At the age of 16 years and 176 days, Kevin Davies became Chesterfield's second-youngest League debutant: four days later, he became the youngest to play for any club in the Football League Cup when he came on as a substitute at The Boleyn Ground on September 22nd, 1993. An England youth international, Kevin was the finest prospect to emerge from the club's youth ranks for many years. After being overlooked by his boyhood heroes, Sheffield United, Chesterfield realised his potential and signed him as a full professional a few weeks after his seventeenth birthday. For one so young, he looked remarkably mature and confident in his first couple of seasons, playing, it seemed, without the fear of failure. He proved a strong and purposeful runner, difficult to dispossess and calm in front of goal, and Premier League scouts were soon beating a path to Saltergate.

After becoming the club's top League goalscorer in their '94-5 promotion season he began to suffer a little from fatigue and nagging injuries; these eventually manifested themselves as a pelvic strain, and he was forced to miss a significant chunk of the '95-6 season. Without him, Chesterfield were unquestionably a poorer force, and slipped out of play-off contention at the death.'96-7 was a season of vastly mixed fortunes for him: he gained national attention with a marvellous hat-trick against Bolton as Chesterfield reached the FA Cup semi-finals, putting the fear of god into Middlesbrough in the Old Trafford game, but was one of a League-record five players sent off in an infamous match against Plymouth.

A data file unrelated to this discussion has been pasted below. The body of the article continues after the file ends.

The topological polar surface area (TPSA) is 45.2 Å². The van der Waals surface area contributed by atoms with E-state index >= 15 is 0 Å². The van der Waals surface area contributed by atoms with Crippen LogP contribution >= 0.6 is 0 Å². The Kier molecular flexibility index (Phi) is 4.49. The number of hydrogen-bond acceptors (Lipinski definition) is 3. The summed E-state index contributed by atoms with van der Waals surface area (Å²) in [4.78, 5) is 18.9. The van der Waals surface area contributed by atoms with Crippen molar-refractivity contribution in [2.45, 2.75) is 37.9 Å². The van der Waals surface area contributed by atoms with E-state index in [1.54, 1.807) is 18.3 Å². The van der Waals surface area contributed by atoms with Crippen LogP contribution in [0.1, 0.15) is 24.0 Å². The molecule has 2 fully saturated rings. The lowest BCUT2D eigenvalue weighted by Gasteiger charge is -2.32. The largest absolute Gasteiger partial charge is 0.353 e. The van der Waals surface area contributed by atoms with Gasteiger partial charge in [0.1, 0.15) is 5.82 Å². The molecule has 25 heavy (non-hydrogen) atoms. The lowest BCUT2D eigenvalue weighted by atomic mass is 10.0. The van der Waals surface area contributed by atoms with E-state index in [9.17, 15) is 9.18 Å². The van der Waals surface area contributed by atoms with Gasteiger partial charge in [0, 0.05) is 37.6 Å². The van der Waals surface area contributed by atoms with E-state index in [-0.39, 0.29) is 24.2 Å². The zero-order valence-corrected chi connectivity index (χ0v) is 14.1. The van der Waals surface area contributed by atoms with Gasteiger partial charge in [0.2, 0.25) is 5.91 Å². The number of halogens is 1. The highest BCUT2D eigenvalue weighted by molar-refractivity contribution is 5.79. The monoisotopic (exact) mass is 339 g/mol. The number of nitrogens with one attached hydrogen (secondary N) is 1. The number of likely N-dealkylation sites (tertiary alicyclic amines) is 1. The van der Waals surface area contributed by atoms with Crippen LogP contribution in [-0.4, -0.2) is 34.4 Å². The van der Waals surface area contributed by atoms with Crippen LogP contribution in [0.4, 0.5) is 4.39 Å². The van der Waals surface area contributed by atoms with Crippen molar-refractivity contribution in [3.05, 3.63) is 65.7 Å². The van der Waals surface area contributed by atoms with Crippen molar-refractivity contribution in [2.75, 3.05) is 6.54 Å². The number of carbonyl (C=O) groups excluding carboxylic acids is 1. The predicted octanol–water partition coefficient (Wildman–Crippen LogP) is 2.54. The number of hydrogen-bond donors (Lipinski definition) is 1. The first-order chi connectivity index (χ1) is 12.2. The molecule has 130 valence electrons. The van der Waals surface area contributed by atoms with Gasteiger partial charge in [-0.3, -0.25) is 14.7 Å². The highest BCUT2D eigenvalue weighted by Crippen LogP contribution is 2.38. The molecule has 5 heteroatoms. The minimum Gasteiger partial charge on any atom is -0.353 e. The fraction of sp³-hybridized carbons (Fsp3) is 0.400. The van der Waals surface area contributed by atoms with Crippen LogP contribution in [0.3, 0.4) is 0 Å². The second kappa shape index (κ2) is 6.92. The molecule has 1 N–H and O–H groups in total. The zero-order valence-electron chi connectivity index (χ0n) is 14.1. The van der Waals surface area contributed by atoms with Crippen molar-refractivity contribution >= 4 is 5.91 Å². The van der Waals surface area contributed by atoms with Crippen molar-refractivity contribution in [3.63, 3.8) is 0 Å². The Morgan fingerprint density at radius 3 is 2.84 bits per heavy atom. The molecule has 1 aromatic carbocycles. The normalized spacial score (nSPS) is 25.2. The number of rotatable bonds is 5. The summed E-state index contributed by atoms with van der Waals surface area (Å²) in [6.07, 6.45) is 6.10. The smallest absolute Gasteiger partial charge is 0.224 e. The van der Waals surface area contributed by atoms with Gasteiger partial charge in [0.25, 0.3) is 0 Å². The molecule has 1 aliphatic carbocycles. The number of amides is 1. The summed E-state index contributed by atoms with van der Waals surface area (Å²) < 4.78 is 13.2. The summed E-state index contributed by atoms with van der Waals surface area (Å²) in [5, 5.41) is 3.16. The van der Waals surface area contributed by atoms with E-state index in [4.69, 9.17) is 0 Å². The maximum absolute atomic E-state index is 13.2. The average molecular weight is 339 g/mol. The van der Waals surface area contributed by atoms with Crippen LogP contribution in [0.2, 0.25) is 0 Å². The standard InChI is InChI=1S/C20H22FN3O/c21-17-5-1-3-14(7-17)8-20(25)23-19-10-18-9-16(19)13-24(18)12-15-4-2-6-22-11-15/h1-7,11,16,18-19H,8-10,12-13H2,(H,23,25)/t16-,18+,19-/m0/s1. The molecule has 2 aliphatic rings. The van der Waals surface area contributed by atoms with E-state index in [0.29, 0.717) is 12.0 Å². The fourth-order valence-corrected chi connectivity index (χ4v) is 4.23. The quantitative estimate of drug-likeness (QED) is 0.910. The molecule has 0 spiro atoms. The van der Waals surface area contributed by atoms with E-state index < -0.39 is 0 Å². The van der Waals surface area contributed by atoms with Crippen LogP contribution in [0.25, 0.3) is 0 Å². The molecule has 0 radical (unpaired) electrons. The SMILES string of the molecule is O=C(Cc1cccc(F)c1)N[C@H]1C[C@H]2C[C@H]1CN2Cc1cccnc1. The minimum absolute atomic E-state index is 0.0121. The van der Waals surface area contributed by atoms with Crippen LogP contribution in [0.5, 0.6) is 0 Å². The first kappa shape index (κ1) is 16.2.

In broad terms, though, his last season in the Spireite blue might be considered disappointing. He played through a slight but continuing injury, and the long struggle to maintain full fitness took a toll and made him less effective. Incredibly, the lad began to suffer abuse from the crowd.

Still, scouts flocked to the Rec to watch him, and the club began entertaining offers for his transfer. A bid of £400,000 from Bristol City came to nothing after Kevin himself vetoed the deal, and the same happened to an offer of around £1 million from Southampton. Kevin could afford to be patient, though: his contract lapsed in the summer of '97, enabling him to negotiate a substantially better deal at his next club. With Southampton safely clear of Premiership relegation trouble for another season, Kevin considered a move to the south coast again. This time, player and buyer concluded their part of the deal quickly, leaving the clubs to agree a undisclosed fee of £750,000. Saints' boss Graham Souness knew what he was buying: "He is far from the finished article," said the Scot, "but has lots of potential and ability."Kevin thus broke the club's record for a fee received, and became the first Chesterfield player to move to a top-division club since Danny Wilson in '82-3.